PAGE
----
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5 Things Every Astrophotographer Should Know About Their Camera

What is in-camera noise reduction…and is it worth it?

Decide if in-camera noise reduction is right for you

In-camera noise reduction will differ and be available or not from one camera model or manufacturer to another. However, the principle of this is the same throughout. It takes another exposure of the same duration (a dark frame, with the shutter closed) after your normal exposure finishes, and then applies it via a difference algorithm in the camera to the image, effectively doubling the amount of time each exposure takes to complete. Blegh.

As shown in the above picture, I always leave it off. I never use it. I don’t believe it does enough good for any photo I’ve ever taken, and I can do better noise reduction in post-production anyway.

The worst part about it, at least on the 5D Mark III (and II, and other Canons), is that when it applies the dark frame to the image, even the RAW, it cannot be undone, so in the end you have less control over your final product.

Now get out there, learn your gear, and make every shoot more successful and more fun!

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About the author

Cory Schmitz

Co-founder of PhotographingSpace.com, co-owner of several telescopes and mounts, too many cameras, and not enough hard drives, Cory is an American expat living in South Africa with his wife, Tanja Schmitz.

An avid astrophotographer for timelapse, deep-space imaging, lunar, planetary, and star trail imagery, he is an all-around jack-of-most-trades for night-sky photography.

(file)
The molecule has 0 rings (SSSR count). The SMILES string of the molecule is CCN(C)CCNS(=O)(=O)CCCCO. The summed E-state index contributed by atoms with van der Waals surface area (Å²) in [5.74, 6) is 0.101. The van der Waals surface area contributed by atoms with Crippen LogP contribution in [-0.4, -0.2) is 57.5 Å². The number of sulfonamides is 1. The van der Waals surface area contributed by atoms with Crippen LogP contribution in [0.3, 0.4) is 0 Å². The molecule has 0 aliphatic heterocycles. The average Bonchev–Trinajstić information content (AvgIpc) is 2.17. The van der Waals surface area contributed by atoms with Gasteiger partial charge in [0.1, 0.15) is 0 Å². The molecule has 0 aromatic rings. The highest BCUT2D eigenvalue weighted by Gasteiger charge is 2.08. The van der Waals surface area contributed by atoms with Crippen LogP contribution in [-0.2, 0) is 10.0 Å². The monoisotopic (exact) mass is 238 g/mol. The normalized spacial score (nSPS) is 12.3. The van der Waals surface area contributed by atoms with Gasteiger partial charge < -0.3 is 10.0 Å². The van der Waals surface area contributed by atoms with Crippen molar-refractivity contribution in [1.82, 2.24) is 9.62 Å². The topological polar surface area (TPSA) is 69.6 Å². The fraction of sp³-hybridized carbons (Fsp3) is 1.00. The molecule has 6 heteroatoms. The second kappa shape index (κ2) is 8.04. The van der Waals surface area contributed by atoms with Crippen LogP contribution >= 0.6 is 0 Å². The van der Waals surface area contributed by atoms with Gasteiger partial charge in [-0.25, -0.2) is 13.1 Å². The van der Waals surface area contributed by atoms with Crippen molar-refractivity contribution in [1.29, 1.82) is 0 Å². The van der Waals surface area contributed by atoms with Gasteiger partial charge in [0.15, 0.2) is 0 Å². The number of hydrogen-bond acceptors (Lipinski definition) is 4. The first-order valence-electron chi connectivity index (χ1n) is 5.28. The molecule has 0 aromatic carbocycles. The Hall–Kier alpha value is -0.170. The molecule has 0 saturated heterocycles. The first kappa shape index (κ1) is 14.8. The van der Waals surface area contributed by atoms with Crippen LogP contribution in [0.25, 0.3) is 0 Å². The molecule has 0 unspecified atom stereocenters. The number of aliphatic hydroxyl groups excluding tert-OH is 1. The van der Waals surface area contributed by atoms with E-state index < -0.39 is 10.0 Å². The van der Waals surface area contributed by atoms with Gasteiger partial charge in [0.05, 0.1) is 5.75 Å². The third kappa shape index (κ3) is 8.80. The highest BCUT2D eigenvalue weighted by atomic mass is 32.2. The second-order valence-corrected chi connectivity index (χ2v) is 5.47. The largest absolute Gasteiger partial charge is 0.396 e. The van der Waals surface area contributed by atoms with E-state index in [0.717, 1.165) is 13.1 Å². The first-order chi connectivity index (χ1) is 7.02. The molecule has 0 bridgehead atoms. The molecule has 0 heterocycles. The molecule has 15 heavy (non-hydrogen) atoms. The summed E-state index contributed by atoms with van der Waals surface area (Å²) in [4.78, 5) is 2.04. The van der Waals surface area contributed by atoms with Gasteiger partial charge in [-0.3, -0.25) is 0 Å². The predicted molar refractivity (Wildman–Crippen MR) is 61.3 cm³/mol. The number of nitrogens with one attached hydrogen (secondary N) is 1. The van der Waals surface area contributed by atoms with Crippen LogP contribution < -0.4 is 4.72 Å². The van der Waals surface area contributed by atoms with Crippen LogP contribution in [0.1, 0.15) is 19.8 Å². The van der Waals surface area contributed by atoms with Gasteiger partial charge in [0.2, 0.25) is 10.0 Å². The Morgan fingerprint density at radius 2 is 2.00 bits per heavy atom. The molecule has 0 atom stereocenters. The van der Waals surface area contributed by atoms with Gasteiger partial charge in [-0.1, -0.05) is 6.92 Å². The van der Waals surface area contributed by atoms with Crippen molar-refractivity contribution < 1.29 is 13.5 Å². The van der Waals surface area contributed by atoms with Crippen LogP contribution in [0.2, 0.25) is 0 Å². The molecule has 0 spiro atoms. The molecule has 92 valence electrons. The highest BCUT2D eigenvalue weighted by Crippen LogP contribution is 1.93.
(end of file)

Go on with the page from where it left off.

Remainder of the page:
He is also an internationally published and commissioned astrophotographer, where his photos have been used in multiple online and print publications.


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  • Nice tips! CentralDS modify DSLRs to add peltier cooling. It’s not the camera manufacturer themselves, but it’s just as good as if it were! My CentralDS 60D is AMAZING, gets the sensor to -25 degrees below the ambient temperature.

  • Great tips! I might add that the point where stars are in focus changes depending on the temperature of the lens, so make sure to properly check focus every time, even if you have it marked down

  • Excellent website!!! I always enjoy reading each new article. These are great tips for budding astrophotographers. Don’t totally rule out in camera darks ;), I switched 4 years ago to letting the camera take the darks and have never went back. It’s, for me, the best way to get accurate temperature matched darks for a DSLR and solved many of the noise related problems I had been struggling with. I will concede that you lose precious clear sky time, but for me, it has been worth the extra time spent. Keep up the great work!!! It’s contributions, like this website, that has allowed this great hobby to blossom into what it is today.

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